The plodding pace of the narration, where "every syll a ble was care fully pro nounced" at a pace just slower than anyone would normally speak really grated on my nerves. I checked out my playback status and found I was still on chapter one! I don't think I can stand to listen to any more of this recording. The author's analogies were too frequently phrased with hyperbole. Very disappointed.
The content is awesome. The reader sounds like he's narrating ghost stories: slow, breathy, and mostly just weird. Use Audible's playback speed feature and set it at 1.5x and the reader's jarring voice becomes a non-issue.
But the book is friggin' cool for anyone interested in how order arises from disorder.
Chet Yarbrough, an audio book addict, exercises two cocker spaniels twice a day with an Ipod in his pocket and earbuds in his ears. Hope these few reviews seduce the public into a similar obsession but walk safely and be aware of the unaware.
Sync…is a puzzling audio book written about synchronicity by Steven Strogatz. It is puzzling because of its 4 out of 5 star review by Audible.com listeners. Strogatz’s audio book and his TED lecture and YouTube’ videos are difficult to appreciate. His theory of sync is broadly acclaimed by himself and others but utility appears either unclaimed or unexplained. Of course, science is science and utility often comes long after discovery.
Strogatz’s sync is a state of being that was unknown to the general public until his 2003 book. The theory of sync infers the truth of “spooky action at a distance” (aka “entanglement”) which may open a door to communication speeds greater than the speed-of-light. Such an improvement in communication speed would overturn a fundamental law of physics (nothing exceeds the speed of light, according to Einstein). When humans reach the stars, the principle of sync could make interstellar communication possible. Sync phenomena may be a critical component of humanity’s future but today it seems more like a magician’s parlor trick.
In the end, even if Strogatz is correct about sync, existence remains mired in an unpredictable, probabilistic, and chaotic world.
"How Order Emerges from Chaos in the Universe, Nature, and Daily Life" .. wow now that should be really interesting I thought to myself upon reading the title... Well, I kept yawning my way throughout the first three chapters more than an hour later..
As I was unable to continue, my review may not be fair as I haven't listened to the whole book.. I just could not..
No, even at 1.25x speed...
Technologist, proponent of Automation, believer in the human spirit and power of collaboration
The author is fascinated about fireflies, and it's mentioned throughout the book. There is little else in the book other than brief mention of other systems.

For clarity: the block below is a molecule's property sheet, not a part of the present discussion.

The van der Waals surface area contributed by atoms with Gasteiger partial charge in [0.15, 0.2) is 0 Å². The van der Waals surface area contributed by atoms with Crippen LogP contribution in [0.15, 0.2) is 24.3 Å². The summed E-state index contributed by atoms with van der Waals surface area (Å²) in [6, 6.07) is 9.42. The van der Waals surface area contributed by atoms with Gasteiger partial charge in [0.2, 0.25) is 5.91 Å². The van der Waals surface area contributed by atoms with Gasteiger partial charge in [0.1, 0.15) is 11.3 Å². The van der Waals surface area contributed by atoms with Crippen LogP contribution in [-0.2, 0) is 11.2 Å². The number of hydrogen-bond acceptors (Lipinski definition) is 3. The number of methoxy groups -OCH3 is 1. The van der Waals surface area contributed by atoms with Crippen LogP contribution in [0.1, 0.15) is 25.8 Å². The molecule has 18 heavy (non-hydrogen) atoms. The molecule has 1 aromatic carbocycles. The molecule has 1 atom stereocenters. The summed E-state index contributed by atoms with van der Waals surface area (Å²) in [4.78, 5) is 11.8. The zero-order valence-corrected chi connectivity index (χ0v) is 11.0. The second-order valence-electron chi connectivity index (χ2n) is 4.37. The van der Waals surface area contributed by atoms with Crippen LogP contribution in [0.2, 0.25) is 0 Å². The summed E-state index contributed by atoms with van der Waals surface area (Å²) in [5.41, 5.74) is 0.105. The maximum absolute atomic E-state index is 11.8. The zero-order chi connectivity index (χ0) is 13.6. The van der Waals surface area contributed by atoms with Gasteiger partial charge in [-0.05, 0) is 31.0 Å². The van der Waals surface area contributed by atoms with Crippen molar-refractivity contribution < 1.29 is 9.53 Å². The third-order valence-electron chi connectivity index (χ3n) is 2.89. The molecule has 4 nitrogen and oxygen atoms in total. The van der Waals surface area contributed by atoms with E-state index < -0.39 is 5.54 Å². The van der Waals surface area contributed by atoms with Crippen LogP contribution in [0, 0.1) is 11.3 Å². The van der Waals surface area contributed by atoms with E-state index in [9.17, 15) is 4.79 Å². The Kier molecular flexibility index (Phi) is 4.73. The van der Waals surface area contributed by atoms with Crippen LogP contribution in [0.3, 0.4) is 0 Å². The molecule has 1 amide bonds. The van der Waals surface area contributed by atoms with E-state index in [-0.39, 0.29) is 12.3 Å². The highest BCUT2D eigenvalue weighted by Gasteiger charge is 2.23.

Certainly the title is misleading..
Not written it
Slow robotic narration
I ebony trust audible reviews again, only Amazon's
The reading of this book is truly terrible. The reader sounds like he is telling a ghost story, or perhaps having some kind of stomach spasm? ... for the whole book. He speaks absurdly slowly, with ridiculous annunciation, and a very breathy, tense voice. It's awful. I had to bump it up to 1.5x just to tolerate it.
The actual content of this book is quite good! I found parts to be too high-level and wanted a lot more detail, but Strogatz did explicitly state his intention to give a nontechnical overview of the topic, which he accomplished. It's interesting, covers many varied topics, and keeps a coherent scientific narrative. Plus added personal anecdotes about being a professional science researcher.
Recommended as a print book ... not recommended as an audiobook unless you like 1.5x speed.
I would recommend this book to friends interested in broadening their knowledge of curious sciences. This book skirts the pictures, formulas and diagrams which can be frustrating to listeners, but still delivers a deep understanding of the subject.
Sync is a terrific counterpart to James Gleick's Chaos. Strogatz and Gleick Both hint at the profound implication that everything relates to this self organizing property.
I know I'm giving all 5 stars to this review. I'm just a layperson, and this book did not fail to deliver thought provoking, real, material in an understandable way. Maybe a science major would have a lesser opinion, but I'd still feel we would agree it was a good audio book.
Kevin T Collins did a good job of narrating the book, except for one word used in multiple places: capacitors. They are pronounced as they are spelled, not "capacitators". Mr Collins added an extra "TA" in there that was distracting. To an electrical engineer, it was like nails on a chalkboard.
The simplistic intro to the topic enticed me to continue. It follows logic and can be applied to a variety of life situations.
The middle-end was a bit beyond what I was looking for, more technical than necessary for my interest.
For my interest, I would like for the author to continue with a more practical application of the subject. For other readers, this might be just what they're looking for.
Not for me but I did not read through to the end.
Have a nice day!
The subject of this book is synchronicity in nature, and perhaps the author stretches the meaning of the word to fit chaos theory and other sectors of physics. He is contrary to the Jungian thoughts of synchornicity and of scientists who favor Jung.